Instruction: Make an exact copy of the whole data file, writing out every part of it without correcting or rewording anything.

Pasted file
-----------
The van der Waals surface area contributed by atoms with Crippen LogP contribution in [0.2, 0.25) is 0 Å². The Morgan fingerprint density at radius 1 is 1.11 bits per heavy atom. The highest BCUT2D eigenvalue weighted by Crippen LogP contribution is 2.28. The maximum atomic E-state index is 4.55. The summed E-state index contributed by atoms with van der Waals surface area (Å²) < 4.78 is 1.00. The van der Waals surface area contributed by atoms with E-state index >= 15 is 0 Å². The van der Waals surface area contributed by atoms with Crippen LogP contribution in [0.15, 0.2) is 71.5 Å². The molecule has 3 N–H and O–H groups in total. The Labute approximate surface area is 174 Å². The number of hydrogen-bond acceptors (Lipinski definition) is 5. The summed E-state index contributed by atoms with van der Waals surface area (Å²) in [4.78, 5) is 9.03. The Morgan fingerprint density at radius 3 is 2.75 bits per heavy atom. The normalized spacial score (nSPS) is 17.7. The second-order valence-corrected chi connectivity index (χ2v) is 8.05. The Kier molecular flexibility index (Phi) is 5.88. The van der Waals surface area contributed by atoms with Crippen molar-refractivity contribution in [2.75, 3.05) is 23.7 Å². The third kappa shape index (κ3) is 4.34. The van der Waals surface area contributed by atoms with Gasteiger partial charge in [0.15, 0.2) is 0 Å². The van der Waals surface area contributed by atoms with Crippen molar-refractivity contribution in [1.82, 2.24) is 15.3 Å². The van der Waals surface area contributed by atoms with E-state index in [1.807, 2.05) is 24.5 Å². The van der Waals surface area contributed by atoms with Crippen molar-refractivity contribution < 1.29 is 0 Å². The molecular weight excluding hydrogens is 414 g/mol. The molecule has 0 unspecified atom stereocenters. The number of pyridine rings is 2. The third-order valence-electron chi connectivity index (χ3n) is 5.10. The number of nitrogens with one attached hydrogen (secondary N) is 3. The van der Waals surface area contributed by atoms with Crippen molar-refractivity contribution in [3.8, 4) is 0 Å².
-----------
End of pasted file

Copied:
The van der Waals surface area contributed by atoms with Crippen LogP contribution in [0.2, 0.25) is 0 Å². The Morgan fingerprint density at radius 1 is 1.11 bits per heavy atom. The highest BCUT2D eigenvalue weighted by Crippen LogP contribution is 2.28. The maximum atomic E-state index is 4.55. The summed E-state index contributed by atoms with van der Waals surface area (Å²) < 4.78 is 1.00. The van der Waals surface area contributed by atoms with E-state index >= 15 is 0 Å². The van der Waals surface area contributed by atoms with Crippen LogP contribution in [0.15, 0.2) is 71.5 Å². The molecule has 3 N–H and O–H groups in total. The Labute approximate surface area is 174 Å². The number of hydrogen-bond acceptors (Lipinski definition) is 5. The summed E-state index contributed by atoms with van der Waals surface area (Å²) in [4.78, 5) is 9.03. The Morgan fingerprint density at radius 3 is 2.75 bits per heavy atom. The normalized spacial score (nSPS) is 17.7. The second-order valence-corrected chi connectivity index (χ2v) is 8.05. The Kier molecular flexibility index (Phi) is 5.88. The van der Waals surface area contributed by atoms with Crippen molar-refractivity contribution in [2.75, 3.05) is 23.7 Å². The third kappa shape index (κ3) is 4.34. The van der Waals surface area contributed by atoms with Gasteiger partial charge in [0.15, 0.2) is 0 Å². The van der Waals surface area contributed by atoms with Crippen molar-refractivity contribution in [1.82, 2.24) is 15.3 Å². The van der Waals surface area contributed by atoms with E-state index in [1.807, 2.05) is 24.5 Å². The van der Waals surface area contributed by atoms with Crippen molar-refractivity contribution < 1.29 is 0 Å². The molecular weight excluding hydrogens is 414 g/mol. The molecule has 0 unspecified atom stereocenters. The number of pyridine rings is 2. The third-order valence-electron chi connectivity index (χ3n) is 5.10. The number of nitrogens with one attached hydrogen (secondary N) is 3. The van der Waals surface area contributed by atoms with Crippen molar-refractivity contribution in [3.8, 4) is 0 Å².